The total U.S.' spending on races during the 2022 midterm election cycle will exceed $16.7 billion, breaking the record of inflation-adjusted $13.7 billion spent in 2018, according to Bloomberg citing estimates from OpenSecrets, a nonprofit organization in the U.S.
Federal candidates and committees are expected to spend $8.9 billion as Republicans and Democrats fight over control of the narrowly divided House and Senate, while state candidates, party committees and ballot measure committees are on track to raise $7.8 billion.
"No other midterm election has seen as much money at the state and federal levels as the 2022 elections," said Sheila Krumholz, executive director of OpenSecrets. "We're seeing record-breaking totals spent on elections up and down the ballot."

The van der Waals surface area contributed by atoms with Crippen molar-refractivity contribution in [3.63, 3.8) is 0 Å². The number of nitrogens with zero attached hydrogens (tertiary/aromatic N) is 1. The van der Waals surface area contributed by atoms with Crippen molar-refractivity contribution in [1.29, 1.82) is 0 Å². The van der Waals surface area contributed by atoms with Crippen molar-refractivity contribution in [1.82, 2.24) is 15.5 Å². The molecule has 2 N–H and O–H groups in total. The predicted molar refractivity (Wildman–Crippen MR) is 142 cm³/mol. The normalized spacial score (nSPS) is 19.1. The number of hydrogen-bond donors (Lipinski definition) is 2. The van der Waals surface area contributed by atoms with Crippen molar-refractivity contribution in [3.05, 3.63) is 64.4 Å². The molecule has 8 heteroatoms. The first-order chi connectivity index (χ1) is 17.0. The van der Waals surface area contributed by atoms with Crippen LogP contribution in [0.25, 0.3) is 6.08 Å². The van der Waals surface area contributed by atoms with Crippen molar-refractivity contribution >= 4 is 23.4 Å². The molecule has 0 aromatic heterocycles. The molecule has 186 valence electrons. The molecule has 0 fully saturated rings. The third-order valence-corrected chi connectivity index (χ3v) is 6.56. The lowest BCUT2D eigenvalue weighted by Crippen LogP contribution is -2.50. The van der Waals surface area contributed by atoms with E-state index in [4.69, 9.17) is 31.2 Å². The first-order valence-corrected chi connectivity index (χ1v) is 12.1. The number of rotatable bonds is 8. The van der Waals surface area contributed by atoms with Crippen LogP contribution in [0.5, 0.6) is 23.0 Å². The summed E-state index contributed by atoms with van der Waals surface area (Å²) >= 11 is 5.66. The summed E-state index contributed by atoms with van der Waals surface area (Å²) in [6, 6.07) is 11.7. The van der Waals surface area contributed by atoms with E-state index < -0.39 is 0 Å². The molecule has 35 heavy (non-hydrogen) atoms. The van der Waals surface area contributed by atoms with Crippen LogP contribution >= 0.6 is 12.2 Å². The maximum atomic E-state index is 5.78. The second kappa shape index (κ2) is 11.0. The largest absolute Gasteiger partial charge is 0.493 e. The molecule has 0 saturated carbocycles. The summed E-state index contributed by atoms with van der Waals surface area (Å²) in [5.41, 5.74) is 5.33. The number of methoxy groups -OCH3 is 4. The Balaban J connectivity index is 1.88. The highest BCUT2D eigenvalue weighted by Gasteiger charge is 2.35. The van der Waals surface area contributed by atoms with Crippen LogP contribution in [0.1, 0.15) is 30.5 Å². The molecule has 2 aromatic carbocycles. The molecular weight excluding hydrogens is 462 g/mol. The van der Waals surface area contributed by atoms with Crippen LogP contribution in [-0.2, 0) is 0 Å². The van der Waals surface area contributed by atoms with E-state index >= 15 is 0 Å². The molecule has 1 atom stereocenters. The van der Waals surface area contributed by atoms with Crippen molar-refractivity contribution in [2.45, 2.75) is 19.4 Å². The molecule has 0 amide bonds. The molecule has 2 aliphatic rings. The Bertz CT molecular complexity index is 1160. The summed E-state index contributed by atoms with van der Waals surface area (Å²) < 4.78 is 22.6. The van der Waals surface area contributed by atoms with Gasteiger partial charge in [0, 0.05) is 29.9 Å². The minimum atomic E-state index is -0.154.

Competitive Republican primaries and significant 2021 spending in the wake of the Jan 6 insurrection contributed to the record-smashing totals seen earlier this year, according to OpenSecrets. Fundraising by federal candidates in 2021 was up $519 million from 2017, adjusted for inflation.
Democrats have raised more money than Republicans at the federal level this election cycle, but Republicans are spending more than Democrats as the party pushes to regain control of the U.S. House and Senate.
While both parties have their billionaires, Republicans have many more. Of the 25 top donors this cycle, 18 are Republican, according to OpenSecrets, and they have outspent Democrats by $200 million.
Five of the 10 most expensive congressional races this election cycle are all U.S. Senate races – Pennsylvania, Georgia, Arizona, Nevada and Wisconsin. In those five states alone, $1.8 billion has already been spent by campaigns and outside groups.
Outside groups seek to sway voters for or against their preferred candidates targeting battleground states that could determine control of Congress. Outside groups spent about $1.9 billion to influence federal elections through Oct 31, breaking the record of inflation-adjusted $1.6 billion in the 2018 midterm.